Four men who lost parents to suicide strengthen their bonds of friendship in this memoir.
In this candid look at suicide—which, according to the Centers for Disease Control, is the 10th leading cause of death in the United States—debut author Knapp and Pincus (Reel Baseball, 2003) focus on the emotional aftermath for those who are left behind. In 1966, the authors met during their senior year in a Maryland high school and, much to their surprise, soon found out their lives shared a striking similarity—their mothers had both killed themselves a few years earlier. Over time, the two young men began to have heart-to-heart conversations about their grief. As the years progressed, they discovered they had two other friends, Tom and Dennis, affected by the suicide of a parent. Sometimes deep and sometimes chatty, this heartfelt memoir begins with conversations between Knapp and Pincus. Later, the work includes email exchanges involving all four friends. Bouncing between different time periods and settings—high school in 1966, a bench beside a Cleveland Jewish synagogue in the mid-’90s, a baseball road trip in 1999, a popular Chicago restaurant in 2009—the book realistically portrays these four baby boomers and self-described “sons of suicide” as they grappled with difficult questions, such as whether or not forgiveness for the act is truly possible. Pincus wondered whether his mother thought about him moments before she killed herself. Though the topic is dark, the tone is upbeat—with some joking between old friends—as the men discuss how fortunate they are to currently have wonderful families and friendships. The authors’ language is sometimes memorably expressive. For example, when recalling his mother’s death, Knapp notes: “Some images are etched deep in the mind with acid so caustic that they are always there, deeply imbedded yet near the surface at the same time.” Seeking answers but not pretending to have them, this cleareyed account—a potential comfort to others who have suffered similar losses—can also help educate the public about suicide prevention.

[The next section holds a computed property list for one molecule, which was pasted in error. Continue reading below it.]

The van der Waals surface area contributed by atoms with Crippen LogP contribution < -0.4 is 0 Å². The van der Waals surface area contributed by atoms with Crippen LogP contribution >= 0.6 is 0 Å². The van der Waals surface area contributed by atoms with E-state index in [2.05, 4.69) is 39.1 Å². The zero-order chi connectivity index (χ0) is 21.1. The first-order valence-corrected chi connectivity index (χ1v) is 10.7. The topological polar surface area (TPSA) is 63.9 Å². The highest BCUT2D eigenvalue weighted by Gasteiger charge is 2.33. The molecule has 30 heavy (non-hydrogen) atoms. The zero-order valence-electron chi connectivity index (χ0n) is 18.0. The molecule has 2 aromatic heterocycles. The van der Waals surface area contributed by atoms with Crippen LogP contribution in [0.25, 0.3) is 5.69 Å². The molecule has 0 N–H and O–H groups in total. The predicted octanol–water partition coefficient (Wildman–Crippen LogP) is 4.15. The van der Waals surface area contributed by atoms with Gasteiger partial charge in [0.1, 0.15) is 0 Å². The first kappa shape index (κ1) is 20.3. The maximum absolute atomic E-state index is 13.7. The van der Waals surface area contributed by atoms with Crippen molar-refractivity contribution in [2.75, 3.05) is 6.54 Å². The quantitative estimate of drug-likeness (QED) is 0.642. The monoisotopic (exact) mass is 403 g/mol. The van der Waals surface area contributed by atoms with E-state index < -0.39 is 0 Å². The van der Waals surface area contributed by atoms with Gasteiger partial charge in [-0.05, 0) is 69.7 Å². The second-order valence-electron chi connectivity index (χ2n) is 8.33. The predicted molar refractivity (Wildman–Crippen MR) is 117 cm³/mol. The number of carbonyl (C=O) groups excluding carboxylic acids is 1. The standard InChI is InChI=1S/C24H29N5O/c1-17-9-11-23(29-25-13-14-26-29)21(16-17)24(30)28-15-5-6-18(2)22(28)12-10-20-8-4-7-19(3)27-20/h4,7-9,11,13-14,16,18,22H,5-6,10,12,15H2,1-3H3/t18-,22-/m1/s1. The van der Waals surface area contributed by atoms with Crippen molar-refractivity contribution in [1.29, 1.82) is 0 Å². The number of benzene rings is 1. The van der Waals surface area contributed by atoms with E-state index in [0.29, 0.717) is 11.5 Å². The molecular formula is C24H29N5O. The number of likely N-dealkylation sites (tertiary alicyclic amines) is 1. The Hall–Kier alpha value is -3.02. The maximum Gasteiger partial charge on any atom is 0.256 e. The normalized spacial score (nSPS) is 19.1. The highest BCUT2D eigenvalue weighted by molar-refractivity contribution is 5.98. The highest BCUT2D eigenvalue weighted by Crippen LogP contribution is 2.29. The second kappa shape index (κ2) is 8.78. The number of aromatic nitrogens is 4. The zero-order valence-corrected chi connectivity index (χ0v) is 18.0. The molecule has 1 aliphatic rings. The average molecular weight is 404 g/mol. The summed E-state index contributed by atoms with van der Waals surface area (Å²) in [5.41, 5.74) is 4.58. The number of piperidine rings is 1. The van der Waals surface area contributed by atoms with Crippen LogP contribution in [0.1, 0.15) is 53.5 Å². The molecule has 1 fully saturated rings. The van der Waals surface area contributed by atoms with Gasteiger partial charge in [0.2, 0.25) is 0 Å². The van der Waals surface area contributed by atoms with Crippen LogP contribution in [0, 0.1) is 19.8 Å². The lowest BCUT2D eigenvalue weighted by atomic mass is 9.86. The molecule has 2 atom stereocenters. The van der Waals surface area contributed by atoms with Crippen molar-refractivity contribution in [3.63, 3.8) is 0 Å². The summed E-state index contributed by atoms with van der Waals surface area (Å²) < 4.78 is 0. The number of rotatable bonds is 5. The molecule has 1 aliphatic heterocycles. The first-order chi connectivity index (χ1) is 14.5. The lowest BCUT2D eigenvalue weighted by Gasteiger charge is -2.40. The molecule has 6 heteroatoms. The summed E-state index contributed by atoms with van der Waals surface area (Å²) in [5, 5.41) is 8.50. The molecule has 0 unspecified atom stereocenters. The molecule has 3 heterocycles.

Insightful and moving conversations about suicide and grief.